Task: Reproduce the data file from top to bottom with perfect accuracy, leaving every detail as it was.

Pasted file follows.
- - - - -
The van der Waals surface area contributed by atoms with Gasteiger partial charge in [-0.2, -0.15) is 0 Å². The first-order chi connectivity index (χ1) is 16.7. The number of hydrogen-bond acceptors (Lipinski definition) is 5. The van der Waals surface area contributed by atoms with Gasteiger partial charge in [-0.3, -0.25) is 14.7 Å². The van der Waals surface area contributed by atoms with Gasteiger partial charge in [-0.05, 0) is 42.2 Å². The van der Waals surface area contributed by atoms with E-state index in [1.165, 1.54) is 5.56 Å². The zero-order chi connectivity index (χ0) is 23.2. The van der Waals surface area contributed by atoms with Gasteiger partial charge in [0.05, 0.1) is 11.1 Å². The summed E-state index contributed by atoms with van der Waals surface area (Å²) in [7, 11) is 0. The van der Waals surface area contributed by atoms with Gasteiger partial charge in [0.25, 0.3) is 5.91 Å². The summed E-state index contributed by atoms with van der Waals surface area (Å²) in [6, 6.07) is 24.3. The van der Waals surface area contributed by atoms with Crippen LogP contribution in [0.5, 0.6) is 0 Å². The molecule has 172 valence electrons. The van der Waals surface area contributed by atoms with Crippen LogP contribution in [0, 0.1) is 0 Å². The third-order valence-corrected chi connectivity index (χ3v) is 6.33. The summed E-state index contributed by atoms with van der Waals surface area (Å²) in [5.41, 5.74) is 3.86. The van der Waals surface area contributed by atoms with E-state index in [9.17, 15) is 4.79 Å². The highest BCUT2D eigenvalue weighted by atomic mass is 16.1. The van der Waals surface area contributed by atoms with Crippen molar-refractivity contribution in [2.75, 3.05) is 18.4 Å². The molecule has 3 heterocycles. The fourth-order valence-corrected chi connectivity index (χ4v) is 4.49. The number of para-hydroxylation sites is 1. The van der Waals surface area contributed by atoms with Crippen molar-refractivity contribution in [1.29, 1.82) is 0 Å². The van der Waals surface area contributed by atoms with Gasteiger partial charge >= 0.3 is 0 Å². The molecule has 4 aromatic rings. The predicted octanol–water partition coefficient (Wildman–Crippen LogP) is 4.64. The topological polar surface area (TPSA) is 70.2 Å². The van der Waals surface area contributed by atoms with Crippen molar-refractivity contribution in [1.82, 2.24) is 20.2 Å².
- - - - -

The van der Waals surface area contributed by atoms with Gasteiger partial charge in [-0.2, -0.15) is 0 Å². The first-order chi connectivity index (χ1) is 16.7. The number of hydrogen-bond acceptors (Lipinski definition) is 5. The van der Waals surface area contributed by atoms with Gasteiger partial charge in [-0.3, -0.25) is 14.7 Å². The van der Waals surface area contributed by atoms with Gasteiger partial charge in [-0.05, 0) is 42.2 Å². The van der Waals surface area contributed by atoms with E-state index in [1.165, 1.54) is 5.56 Å². The zero-order chi connectivity index (χ0) is 23.2. The van der Waals surface area contributed by atoms with Gasteiger partial charge in [0.05, 0.1) is 11.1 Å². The summed E-state index contributed by atoms with van der Waals surface area (Å²) in [7, 11) is 0. The van der Waals surface area contributed by atoms with Gasteiger partial charge in [0.25, 0.3) is 5.91 Å². The summed E-state index contributed by atoms with van der Waals surface area (Å²) in [6, 6.07) is 24.3. The van der Waals surface area contributed by atoms with Crippen LogP contribution in [0.5, 0.6) is 0 Å². The molecule has 172 valence electrons. The van der Waals surface area contributed by atoms with Crippen LogP contribution in [0, 0.1) is 0 Å². The third-order valence-corrected chi connectivity index (χ3v) is 6.33. The summed E-state index contributed by atoms with van der Waals surface area (Å²) in [5.41, 5.74) is 3.86. The van der Waals surface area contributed by atoms with E-state index in [9.17, 15) is 4.79 Å². The highest BCUT2D eigenvalue weighted by atomic mass is 16.1. The van der Waals surface area contributed by atoms with Crippen molar-refractivity contribution in [2.75, 3.05) is 18.4 Å². The molecule has 3 heterocycles. The fourth-order valence-corrected chi connectivity index (χ4v) is 4.49. The number of para-hydroxylation sites is 1. The van der Waals surface area contributed by atoms with Crippen molar-refractivity contribution in [1.29, 1.82) is 0 Å². The van der Waals surface area contributed by atoms with Gasteiger partial charge >= 0.3 is 0 Å². The molecule has 4 aromatic rings. The predicted octanol–water partition coefficient (Wildman–Crippen LogP) is 4.64. The topological polar surface area (TPSA) is 70.2 Å². The van der Waals surface area contributed by atoms with Crippen molar-refractivity contribution in [1.82, 2.24) is 20.2 Å².